ATHENS — Many of the Georgia football fans who have been following along closely this spring have already moved on to the subplots and even the 2022 storylines.
But for many, including fans from other SEC schools, it will be a chance to check and see just what’s up with Kirby Smart and his Bulldogs.
Yes, Georgia is among the national championship favorites again this offseason, just as one might expect from a program riding a string of four-straight Top 10 finishes and five straight recruiting classes ranked in the nation’s Top 5.
And yet, the prevailing offseason storyline at Georgia involves two of the more dynamic, yet underrated, offensive figures in college football — transfer quarterback JT Daniels and offensive coordinator Todd Monken.
It’s hard to understand how a former high school national player of the year and an OC who set an NFL franchise passing record with two journeymen quarterbacks could be relatively underappreciated on the college landscape.
Let’s start right there with that being the first of 3 things to know and be ready to talk about when Georgia football comes up at the tailgate.
1. JT Daniels is ‘The Man’
The trust Daniels has earned from Kirby Smart and Monken, and the role he plays in the locker room and the practice field cannot be overstated. The quarterback sets the tone, and Daniels has quickly established himself among the best Georgia has ever had.
You heard that right — Daniels has earned the respect of such legends as Eric Zeier, D.J. Shockley and Buck Belue. But more importantly, his teammates and his head coach believe in him because of what he has accomplished and how he carries himself.
Daniels is the key to a championship season for the Bulldogs, plain and simple, the team’s most valuable player. Get your No. 18 jersey Saturday and beat the rush.
2. Receiver depth tested
There’s no getting around it, Georgia took a hit when go-to receiver George Pickens suffered a torn ACL earlier in spring drills that will keep him out most if not all of next season.
Smart has emphasized recruiting at the receiver position, aware that to open up the Bulldogs’ offense the program would need bona fide big-play, pass-catching threats at receiver, tight end and tailback. The versatility of backs like James Cook and Kenny McIntosh will soften the blow of losing Pickens, as will the quality depth at tight end.
But Georgia is counting on its receiver depth to get healthy and rise to the occasion, as a handful of players are nursing injuries (Jermaine Burton, Justin Robinson, Dominick Blaylock, Marcus Rosemy) and need to get better quickly. Veterans like Kearis Jackson and Demetris Robertson need their best seasons to date. If newcomer Adonai Mitchell continues to push, he could become a factor.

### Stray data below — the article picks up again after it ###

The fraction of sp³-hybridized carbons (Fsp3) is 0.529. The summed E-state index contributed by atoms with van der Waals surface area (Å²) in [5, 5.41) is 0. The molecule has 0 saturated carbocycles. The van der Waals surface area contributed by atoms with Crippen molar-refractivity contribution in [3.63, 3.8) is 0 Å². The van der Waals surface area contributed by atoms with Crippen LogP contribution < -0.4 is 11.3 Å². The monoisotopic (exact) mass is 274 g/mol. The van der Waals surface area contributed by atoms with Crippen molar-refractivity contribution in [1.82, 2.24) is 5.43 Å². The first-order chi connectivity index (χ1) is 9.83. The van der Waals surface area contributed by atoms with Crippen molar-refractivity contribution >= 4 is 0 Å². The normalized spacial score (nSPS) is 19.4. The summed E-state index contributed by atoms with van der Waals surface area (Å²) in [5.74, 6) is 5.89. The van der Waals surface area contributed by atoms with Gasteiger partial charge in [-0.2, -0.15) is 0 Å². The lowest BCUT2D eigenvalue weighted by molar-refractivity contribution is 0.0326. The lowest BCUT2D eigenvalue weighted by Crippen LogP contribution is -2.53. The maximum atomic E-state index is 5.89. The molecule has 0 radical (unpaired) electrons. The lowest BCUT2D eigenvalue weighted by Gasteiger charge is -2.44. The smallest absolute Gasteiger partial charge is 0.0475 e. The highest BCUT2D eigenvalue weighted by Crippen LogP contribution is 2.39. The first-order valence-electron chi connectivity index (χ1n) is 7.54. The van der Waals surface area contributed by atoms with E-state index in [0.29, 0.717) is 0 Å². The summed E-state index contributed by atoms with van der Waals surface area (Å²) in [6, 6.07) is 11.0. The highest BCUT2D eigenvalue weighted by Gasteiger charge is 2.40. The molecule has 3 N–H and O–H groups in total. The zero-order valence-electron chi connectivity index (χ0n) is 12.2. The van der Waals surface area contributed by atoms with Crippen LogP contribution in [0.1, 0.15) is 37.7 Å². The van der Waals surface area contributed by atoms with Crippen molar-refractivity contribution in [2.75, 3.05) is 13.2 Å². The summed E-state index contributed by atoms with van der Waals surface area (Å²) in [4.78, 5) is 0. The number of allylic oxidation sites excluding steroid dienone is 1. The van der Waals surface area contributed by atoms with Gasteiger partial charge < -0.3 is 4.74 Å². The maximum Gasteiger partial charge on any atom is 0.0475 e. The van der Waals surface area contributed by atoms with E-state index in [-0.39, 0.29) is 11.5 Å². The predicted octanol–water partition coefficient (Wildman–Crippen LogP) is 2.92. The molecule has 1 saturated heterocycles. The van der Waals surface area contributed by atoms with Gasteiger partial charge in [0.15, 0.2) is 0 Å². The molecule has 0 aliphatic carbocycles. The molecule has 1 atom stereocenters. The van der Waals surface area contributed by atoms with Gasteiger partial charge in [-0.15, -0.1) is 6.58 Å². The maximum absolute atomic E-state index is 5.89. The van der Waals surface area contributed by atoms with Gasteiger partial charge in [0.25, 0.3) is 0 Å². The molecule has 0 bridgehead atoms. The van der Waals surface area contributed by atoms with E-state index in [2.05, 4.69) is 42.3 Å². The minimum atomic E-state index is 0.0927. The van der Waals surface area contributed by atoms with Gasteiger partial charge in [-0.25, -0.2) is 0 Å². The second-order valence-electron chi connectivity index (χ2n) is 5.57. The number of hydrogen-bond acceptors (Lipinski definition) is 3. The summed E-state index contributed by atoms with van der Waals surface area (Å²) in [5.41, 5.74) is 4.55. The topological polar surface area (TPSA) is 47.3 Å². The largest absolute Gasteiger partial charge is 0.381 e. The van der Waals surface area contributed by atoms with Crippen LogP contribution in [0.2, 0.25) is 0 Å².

3. Secondary issues
The secondary was a question mark going into spring drills, and it’s a question mark going out, albeit not as big of an uncertainty. Georgia added West Virginia honorable mention All-American Tykee Smith to a secondary that’s losing five players to the NFL draft.
Smith is a good start, but the Bulldogs likely need to add a transfer cornerback to add some experience and depth to a talented, but young, unit. Second-year cornerback Jalen Kimber has impressed, while former top cornerback recruit Kelee Ringo has made strides coming off labrum surgery last fall. Veteran Ameer Speed has put his best foot forward.
As challenging as the secondary situation is, the Bulldogs can know they have three of the best coaches in the country working to develop the players in Smart, new secondary coach Jahmile Addae and analyst Will Muschamp. There’s competition, intensity and fun energy every day in the defensive backfield.
The 2022 subplot
If you want to push the envelope and raise eyebrows with your Georgia football friends just ask them who they think the quarterback will be in 2022.
There’s not a right or wrong answer, and right now it looks like a no-lose situation with young stars Carson Beck and Brock Vandagriff emerging. It’s also fair to make a case for Stetson Bennett, lest anyone forget he was leading Florida 14-0 when he suffered a sprained AC joint in his shoulder.
Beck and Vandagriff both have franchise QB potential, but they are very different on and off the field. The G-Day Game should provide some examples of how different they are, though, it’s important to note Beck has been on campus a year, and Vandagriff is still very new to the system.